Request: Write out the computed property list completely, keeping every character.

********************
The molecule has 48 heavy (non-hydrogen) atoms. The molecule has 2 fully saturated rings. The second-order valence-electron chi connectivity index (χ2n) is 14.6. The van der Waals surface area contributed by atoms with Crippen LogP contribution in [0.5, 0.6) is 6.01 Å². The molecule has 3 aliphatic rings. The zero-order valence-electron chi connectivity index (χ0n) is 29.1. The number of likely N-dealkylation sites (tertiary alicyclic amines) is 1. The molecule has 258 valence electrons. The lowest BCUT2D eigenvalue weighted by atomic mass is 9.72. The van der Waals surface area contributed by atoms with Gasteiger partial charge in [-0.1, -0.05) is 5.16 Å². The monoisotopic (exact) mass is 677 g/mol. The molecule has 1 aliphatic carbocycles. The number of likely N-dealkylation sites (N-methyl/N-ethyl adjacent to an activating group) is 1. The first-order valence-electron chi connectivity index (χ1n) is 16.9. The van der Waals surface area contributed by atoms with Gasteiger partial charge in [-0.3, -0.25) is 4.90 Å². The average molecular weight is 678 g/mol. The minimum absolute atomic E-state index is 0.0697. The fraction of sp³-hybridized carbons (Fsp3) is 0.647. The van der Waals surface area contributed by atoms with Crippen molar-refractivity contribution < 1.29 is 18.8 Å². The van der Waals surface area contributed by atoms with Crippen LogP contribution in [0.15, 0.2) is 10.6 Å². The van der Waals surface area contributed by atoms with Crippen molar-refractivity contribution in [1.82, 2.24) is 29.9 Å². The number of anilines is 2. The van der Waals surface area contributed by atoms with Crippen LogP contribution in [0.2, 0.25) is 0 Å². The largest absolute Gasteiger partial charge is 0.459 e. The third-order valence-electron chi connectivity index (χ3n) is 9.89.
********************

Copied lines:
The molecule has 48 heavy (non-hydrogen) atoms. The molecule has 2 fully saturated rings. The second-order valence-electron chi connectivity index (χ2n) is 14.6. The van der Waals surface area contributed by atoms with Crippen LogP contribution in [0.5, 0.6) is 6.01 Å². The molecule has 3 aliphatic rings. The zero-order valence-electron chi connectivity index (χ0n) is 29.1. The number of likely N-dealkylation sites (tertiary alicyclic amines) is 1. The molecule has 258 valence electrons. The lowest BCUT2D eigenvalue weighted by atomic mass is 9.72. The van der Waals surface area contributed by atoms with Gasteiger partial charge in [-0.1, -0.05) is 5.16 Å². The monoisotopic (exact) mass is 677 g/mol. The molecule has 1 aliphatic carbocycles. The number of likely N-dealkylation sites (N-methyl/N-ethyl adjacent to an activating group) is 1. The first-order valence-electron chi connectivity index (χ1n) is 16.9. The van der Waals surface area contributed by atoms with Gasteiger partial charge in [-0.3, -0.25) is 4.90 Å². The average molecular weight is 678 g/mol. The minimum absolute atomic E-state index is 0.0697. The fraction of sp³-hybridized carbons (Fsp3) is 0.647. The van der Waals surface area contributed by atoms with Crippen molar-refractivity contribution < 1.29 is 18.8 Å². The van der Waals surface area contributed by atoms with Crippen LogP contribution in [0.15, 0.2) is 10.6 Å². The van der Waals surface area contributed by atoms with Crippen molar-refractivity contribution in [1.82, 2.24) is 29.9 Å². The number of anilines is 2. The van der Waals surface area contributed by atoms with Crippen LogP contribution in [0.2, 0.25) is 0 Å². The largest absolute Gasteiger partial charge is 0.459 e. The third-order valence-electron chi connectivity index (χ3n) is 9.89.